FAO warns: Obesity will be the next big challenge facing Africa
The director of nutrition at the UN’s Food and Agriculture Organisation (FAO) Anna Lartey warns that while addressing problems with undernutrition has long been the main focus of African countries and aid organisations, the increasing challenges related to overweight and obesity are not being given sufficient attention.
She argues that there is a real need to tackle the double problems of undernutrition and overweight simultaneously and that a food system approach is needed to tackle malnutrition in all its forms.
Researchers have warned in a recent study that the increasing problem of obesity is linked to an increase in sugary drink consumption and discussions have now started on whether countries should implement taxes on sugary drinks and other unhealthy foods. Lartey argues that a tax could be considered but its effects may be limited by the fact that wealthier populations would still be able to afford unhealthy products.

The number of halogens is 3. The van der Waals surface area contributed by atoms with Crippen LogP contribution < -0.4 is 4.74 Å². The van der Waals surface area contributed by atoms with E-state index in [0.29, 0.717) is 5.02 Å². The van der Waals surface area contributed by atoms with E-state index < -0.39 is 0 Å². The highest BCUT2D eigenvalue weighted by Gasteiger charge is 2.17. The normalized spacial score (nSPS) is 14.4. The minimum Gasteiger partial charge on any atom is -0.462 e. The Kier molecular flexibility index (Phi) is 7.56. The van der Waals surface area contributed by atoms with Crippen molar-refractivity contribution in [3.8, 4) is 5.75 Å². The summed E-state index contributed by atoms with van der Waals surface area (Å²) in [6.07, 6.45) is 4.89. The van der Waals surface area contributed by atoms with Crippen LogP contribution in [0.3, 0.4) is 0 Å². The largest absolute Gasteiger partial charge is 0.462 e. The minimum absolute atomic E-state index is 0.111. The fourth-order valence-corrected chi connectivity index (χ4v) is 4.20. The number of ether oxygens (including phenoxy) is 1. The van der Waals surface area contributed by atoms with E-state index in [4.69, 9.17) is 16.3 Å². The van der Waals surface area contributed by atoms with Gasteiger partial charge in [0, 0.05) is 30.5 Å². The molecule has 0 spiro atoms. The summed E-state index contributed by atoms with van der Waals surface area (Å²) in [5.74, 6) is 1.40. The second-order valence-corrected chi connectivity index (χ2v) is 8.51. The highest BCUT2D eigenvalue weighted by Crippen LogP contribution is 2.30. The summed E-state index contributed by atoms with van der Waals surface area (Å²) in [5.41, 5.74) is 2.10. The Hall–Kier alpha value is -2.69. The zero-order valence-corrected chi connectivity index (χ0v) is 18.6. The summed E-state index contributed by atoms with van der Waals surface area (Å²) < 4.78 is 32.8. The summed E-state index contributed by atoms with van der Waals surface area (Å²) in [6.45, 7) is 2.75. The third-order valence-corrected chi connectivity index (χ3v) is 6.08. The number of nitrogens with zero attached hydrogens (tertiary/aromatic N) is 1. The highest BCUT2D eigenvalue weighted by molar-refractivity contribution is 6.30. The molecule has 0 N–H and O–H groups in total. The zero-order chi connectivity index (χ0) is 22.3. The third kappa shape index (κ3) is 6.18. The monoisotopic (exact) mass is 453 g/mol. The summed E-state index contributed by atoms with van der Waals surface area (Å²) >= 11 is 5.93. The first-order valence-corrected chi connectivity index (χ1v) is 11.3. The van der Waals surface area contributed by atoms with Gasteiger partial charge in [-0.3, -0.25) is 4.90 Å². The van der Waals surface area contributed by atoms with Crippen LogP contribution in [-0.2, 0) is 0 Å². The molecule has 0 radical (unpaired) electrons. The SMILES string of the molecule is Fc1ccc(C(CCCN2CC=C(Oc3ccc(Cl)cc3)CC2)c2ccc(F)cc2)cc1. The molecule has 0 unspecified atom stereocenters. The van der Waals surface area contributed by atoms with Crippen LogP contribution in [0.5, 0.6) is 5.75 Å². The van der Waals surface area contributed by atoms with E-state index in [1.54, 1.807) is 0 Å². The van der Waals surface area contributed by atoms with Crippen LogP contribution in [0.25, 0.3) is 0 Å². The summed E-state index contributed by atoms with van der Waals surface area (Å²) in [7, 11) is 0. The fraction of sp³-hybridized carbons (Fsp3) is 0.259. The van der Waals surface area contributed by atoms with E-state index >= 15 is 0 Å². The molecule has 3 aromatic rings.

Read the full article discussing the challenge with obesity in Africa here. For more on this topic see the following Research Library categories: food and agriculture policy, food taxes, fat tax, obesity/overweight, governance and policy and resources with a regional focus on Africa.
The 54 countries in Africa – from the dry northern African nations, through those in deserts and rainforests, all the way to the temperate parts of South Africa – are hugely varied in their ethnic, cultural, climatic, geographic, and economic aspects. The continent’s population of over a billion inhabitants, with a median age of 19.7 years, is the youngest in the world. Due to both its localised epidemics of hunger and its huge untapped agricultural potential, Sub-Saharan Africa specifically is a key focus area for many NGOs and development agencies interested in food production and security.
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